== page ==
Fasciolo Fact Sheet

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    Humans can become infected with worms in numerous ways: schistosomiasis istransmitted through contact with contaminated water, soil transmitted helminthiasisthrough infective soil and lymphatic filariasis through mosquito bites.

    But there is another transmission route which is given much less attention in the publichealth arena and yet puts over 10% of the worlds population at risk and currentlyinfects over 40 million people. The transmission route is via food - and specificallyfood related to water, for example, fish, shellfish and water plants. And the scale of theproblem is only just being investigated.

    This issue ofAction Against Worms looks at one of the worms in the food-bornetrematode (FBT) family. Foodborne reflects the transmission route; trematode refersto the class of the worm.

    Within the FBT family, there are more than 70 species that are known to infect humans.Each one has its particular impact on the body, with most of the damage inflicted onthe liver, lungs and intestine. From a public health perspective, four are particularlyimportant: clonorchiasis (Chinese liver-fluke disease), paragonimiasis (lung-flukedisease), opisthorchiasis (liver-fluke disease) and the subject of this newsletter -fascioliasis (common liver-fluke disease) which infects at least two million people and isthe most geographically widespread of the FBT.

    Foodborne trematode infections are among the most neglected tropical diseases. Scarceattention is given to them by ministries of health or indeed the medical community. Theirdifficult names, complex life-cycles and specific geographical distribution simply add totheir anonymity.

    ACTION AGAINST WORMS

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    THE NEGLECTED NEGLECTED WORMS

    DECEMBER 2007 ISSUE 10

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    AlbisGabrielli/WHO

    Infected water buffalo are common final hosts for fascioliasis in Viet Nam.

    IN THIS ISSUE:

    The neglected neglected worms

    Fascioliasis life-cycle Impact on health

    In the feet of cattle - how Fasciolasnails moved around the world

    Controlling fascioliasis

    WHOs new policy - and a ground-breaking drug donation

    Fact sheet on fascioliasis

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    FASCIOLIASIS LIFE-CYCLE

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    Animal infections that jump to humans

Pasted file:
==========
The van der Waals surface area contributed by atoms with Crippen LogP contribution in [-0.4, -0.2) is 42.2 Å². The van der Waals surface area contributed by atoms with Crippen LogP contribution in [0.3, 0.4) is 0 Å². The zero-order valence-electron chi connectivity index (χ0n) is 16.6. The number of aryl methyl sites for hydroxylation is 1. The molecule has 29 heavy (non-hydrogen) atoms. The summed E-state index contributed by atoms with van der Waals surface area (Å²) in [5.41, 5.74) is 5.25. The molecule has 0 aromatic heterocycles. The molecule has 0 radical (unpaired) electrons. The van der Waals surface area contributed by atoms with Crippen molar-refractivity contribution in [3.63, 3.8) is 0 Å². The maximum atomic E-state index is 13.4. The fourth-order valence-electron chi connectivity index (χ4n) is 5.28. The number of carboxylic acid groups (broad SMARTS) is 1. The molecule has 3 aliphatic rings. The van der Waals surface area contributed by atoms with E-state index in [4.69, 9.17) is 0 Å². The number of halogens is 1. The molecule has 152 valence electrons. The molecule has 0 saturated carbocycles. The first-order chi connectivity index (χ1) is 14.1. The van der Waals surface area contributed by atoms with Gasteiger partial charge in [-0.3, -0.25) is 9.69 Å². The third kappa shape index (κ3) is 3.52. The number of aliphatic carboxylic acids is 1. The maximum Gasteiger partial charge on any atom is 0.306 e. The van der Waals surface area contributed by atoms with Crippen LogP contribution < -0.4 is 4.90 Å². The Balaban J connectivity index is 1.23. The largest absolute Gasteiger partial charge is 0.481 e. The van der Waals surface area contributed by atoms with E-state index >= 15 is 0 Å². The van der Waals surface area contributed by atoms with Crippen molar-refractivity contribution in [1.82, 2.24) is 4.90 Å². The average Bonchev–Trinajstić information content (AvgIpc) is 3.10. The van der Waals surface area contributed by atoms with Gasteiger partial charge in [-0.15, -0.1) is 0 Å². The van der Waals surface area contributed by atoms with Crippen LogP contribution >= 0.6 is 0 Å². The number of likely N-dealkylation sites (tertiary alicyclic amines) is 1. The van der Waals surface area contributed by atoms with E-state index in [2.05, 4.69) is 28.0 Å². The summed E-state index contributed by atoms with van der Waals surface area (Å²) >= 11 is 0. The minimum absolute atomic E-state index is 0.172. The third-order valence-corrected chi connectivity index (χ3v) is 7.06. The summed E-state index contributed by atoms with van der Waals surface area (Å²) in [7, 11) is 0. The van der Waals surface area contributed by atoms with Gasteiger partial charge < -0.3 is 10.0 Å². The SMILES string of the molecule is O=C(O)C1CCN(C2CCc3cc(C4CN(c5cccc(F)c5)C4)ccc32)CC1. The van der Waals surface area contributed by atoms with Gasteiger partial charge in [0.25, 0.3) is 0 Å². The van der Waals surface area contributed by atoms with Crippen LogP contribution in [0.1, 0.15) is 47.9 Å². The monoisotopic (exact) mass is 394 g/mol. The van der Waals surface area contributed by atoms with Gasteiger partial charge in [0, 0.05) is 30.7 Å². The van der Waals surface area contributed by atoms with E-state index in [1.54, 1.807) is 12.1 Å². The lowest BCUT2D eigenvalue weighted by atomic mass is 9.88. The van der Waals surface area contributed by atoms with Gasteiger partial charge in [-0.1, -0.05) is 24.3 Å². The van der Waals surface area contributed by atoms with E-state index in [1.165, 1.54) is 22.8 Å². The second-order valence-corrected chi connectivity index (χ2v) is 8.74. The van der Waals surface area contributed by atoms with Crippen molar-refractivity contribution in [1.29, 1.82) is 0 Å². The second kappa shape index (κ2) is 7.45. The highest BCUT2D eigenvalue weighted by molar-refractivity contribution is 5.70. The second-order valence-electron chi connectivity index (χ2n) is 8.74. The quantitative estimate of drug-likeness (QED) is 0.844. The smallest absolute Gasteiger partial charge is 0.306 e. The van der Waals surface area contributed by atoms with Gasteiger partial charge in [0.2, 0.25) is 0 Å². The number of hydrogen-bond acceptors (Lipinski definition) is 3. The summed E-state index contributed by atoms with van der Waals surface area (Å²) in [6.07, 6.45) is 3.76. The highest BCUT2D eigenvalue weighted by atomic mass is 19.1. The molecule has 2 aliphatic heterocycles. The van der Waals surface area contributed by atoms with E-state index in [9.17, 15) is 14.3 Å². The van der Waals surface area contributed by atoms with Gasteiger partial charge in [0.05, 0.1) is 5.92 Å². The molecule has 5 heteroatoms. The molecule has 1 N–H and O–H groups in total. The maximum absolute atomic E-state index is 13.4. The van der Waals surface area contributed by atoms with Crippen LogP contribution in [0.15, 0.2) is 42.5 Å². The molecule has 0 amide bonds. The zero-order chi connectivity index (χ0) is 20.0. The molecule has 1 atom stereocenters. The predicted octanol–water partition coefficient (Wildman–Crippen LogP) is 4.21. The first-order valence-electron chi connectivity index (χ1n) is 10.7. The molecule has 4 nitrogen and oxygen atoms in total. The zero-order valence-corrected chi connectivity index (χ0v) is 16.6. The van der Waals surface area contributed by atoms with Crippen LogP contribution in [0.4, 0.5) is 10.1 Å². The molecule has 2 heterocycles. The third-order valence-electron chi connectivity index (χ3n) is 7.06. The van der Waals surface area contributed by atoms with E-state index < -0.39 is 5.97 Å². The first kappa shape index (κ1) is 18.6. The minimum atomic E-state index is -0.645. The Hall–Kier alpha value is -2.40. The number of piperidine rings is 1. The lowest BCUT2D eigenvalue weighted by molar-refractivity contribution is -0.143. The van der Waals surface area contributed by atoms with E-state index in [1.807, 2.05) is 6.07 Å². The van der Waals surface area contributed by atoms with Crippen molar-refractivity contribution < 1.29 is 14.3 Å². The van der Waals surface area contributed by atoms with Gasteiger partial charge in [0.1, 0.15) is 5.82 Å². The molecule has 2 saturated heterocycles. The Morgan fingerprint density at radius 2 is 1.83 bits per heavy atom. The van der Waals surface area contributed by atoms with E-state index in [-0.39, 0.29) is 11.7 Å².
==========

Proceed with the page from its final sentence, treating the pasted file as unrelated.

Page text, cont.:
Fascioliasis is a zoonosis, in other words, primarily ananimal infection that has jumped to humans. The life-cycle of fascioliasis is complex, involving a final host(usually a domestic ruminant) where the adult worm lives,and an intermediate host where the larval stages of theworm develop.

    Typically, the process starts when infected animals usually cattle or sheep (but also donkeys and pigs) defecate in fresh-water sources. The worms eggs arepassed in the faeces and hatch into larvae that find theirway to a particular type of water snail the intermediatehost. In the snail, the worm reproduces and releases yetmore larvae into the water. The larvae swim to nearbyaquatic or semi-aquatic plants where they stick to theleaves and stems and form small cysts. The plants, withthe cysts attached, are then ingested, acting as carriers ofthe infection. Watercress is a particularly good plant for

    transmitting fascioliasis, but encysted larvae may also befound on many other salad vegetables.

    Transmission of fascioliasis is mainly perpetuated byanimals with humans typically only becoming infectedoccasionally. In other words, if humans did not eat theaquatic plants, or if there was an adequate separationbetween the water used by the domestic animals andthe communitys water sources, they would not becomeinfected.

    In some areas, however, transmission to humans is intense,and the prevalence of infection can reach extremely highlevels. One of the worlds fascioliasis hot spots is inthe South American highlands where up to 100% of the

    school age children are infected in some communities.

    AlbisGabrielli/WHO

    AlbisGabrielli/WHO

    AlbisGabrielli/WHO

    AlbisGabrielli/WHO

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    Transmissions pathways for fascioliasis

    Animals and humans can both play a role as final hosts in the transmission of fascioliasis.

    Four elements are needed for the successful transmission cycle to come full circle, thus completing theworms life-cycle.

    1. the parasite,2. a final host (animal or human),3. an intermediate host (a suitable snail),4. a carrier, i.e. a suitable aquatic or semi-aquatic plant.

    The blue arrows in the figure below show the usual transmission route where animals perpetuate theinfection in the environment and humans only occasionally become infected. It has been suggested thatin certain endemic areas humans also play a role in the transmission route (the red arrows).

    TRANSMISSIONAquatic/Semi-aquatic plants

    Intermediate host

    Final host

    Final host

    Animals become infectedby eating plants, infestedwith larvae

    Humans become infectedby eating plants, infestedwith larvae

    Animals defecate near/ina fresh water source. Thelarvae hatch and find asuitable snail

    Humans defecate near/ina fresh water source. Thelarvae hatch and find asuitable snail

    Larvae

    Larvae

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    IMPACT ON HEALTH

    Of all the bodys organs, fascioliasis does the most damage to the liver, hence the term common liver-

    fluke infection. Following ingestion of the larvae, a symptomless incubation phase starts, which lasts fora few days up to a few months. Then follows an acute phase and a chronic phase.

    Acute phaseThe acute phase, which lasts 24 months, begins when the immature worms burrow their way throughthe intestinal wall and the membrane that wraps around and protects the internal organs. From here,they puncture the livers surface and eat their way through the livers tissues until they reach the bileducts. This journey kills the livers cells and causes intense bleeding.